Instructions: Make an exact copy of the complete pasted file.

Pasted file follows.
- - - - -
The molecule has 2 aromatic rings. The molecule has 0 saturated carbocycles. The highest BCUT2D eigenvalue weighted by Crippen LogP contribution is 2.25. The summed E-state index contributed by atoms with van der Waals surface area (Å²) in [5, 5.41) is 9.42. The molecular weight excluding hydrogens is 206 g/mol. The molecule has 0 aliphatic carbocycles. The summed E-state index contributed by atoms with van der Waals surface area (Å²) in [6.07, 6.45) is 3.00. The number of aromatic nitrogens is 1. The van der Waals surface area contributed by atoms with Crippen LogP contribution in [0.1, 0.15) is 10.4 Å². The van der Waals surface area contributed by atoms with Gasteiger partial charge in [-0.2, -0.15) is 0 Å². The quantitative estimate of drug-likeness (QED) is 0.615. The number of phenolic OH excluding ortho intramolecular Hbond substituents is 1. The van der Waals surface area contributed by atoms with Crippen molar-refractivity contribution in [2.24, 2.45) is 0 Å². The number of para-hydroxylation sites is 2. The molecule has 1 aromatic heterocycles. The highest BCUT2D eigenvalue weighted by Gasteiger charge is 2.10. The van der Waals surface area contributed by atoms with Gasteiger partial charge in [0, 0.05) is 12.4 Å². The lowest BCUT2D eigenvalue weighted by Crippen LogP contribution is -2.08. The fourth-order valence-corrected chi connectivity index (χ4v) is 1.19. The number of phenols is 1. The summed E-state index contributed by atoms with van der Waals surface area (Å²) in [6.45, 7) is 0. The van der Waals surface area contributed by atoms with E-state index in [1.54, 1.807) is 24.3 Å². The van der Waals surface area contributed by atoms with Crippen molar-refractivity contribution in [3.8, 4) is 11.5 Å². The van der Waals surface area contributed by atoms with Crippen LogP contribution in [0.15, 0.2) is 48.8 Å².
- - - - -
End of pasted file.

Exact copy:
The molecule has 2 aromatic rings. The molecule has 0 saturated carbocycles. The highest BCUT2D eigenvalue weighted by Crippen LogP contribution is 2.25. The summed E-state index contributed by atoms with van der Waals surface area (Å²) in [5, 5.41) is 9.42. The molecular weight excluding hydrogens is 206 g/mol. The molecule has 0 aliphatic carbocycles. The summed E-state index contributed by atoms with van der Waals surface area (Å²) in [6.07, 6.45) is 3.00. The number of aromatic nitrogens is 1. The van der Waals surface area contributed by atoms with Crippen LogP contribution in [0.1, 0.15) is 10.4 Å². The van der Waals surface area contributed by atoms with Gasteiger partial charge in [-0.2, -0.15) is 0 Å². The quantitative estimate of drug-likeness (QED) is 0.615. The number of phenolic OH excluding ortho intramolecular Hbond substituents is 1. The van der Waals surface area contributed by atoms with Crippen molar-refractivity contribution in [2.24, 2.45) is 0 Å². The number of para-hydroxylation sites is 2. The molecule has 1 aromatic heterocycles. The highest BCUT2D eigenvalue weighted by Gasteiger charge is 2.10. The van der Waals surface area contributed by atoms with Gasteiger partial charge in [0, 0.05) is 12.4 Å². The lowest BCUT2D eigenvalue weighted by Crippen LogP contribution is -2.08. The fourth-order valence-corrected chi connectivity index (χ4v) is 1.19. The number of phenols is 1. The summed E-state index contributed by atoms with van der Waals surface area (Å²) in [6.45, 7) is 0. The van der Waals surface area contributed by atoms with E-state index in [1.54, 1.807) is 24.3 Å². The van der Waals surface area contributed by atoms with Crippen molar-refractivity contribution in [3.8, 4) is 11.5 Å². The van der Waals surface area contributed by atoms with Crippen LogP contribution in [0.15, 0.2) is 48.8 Å².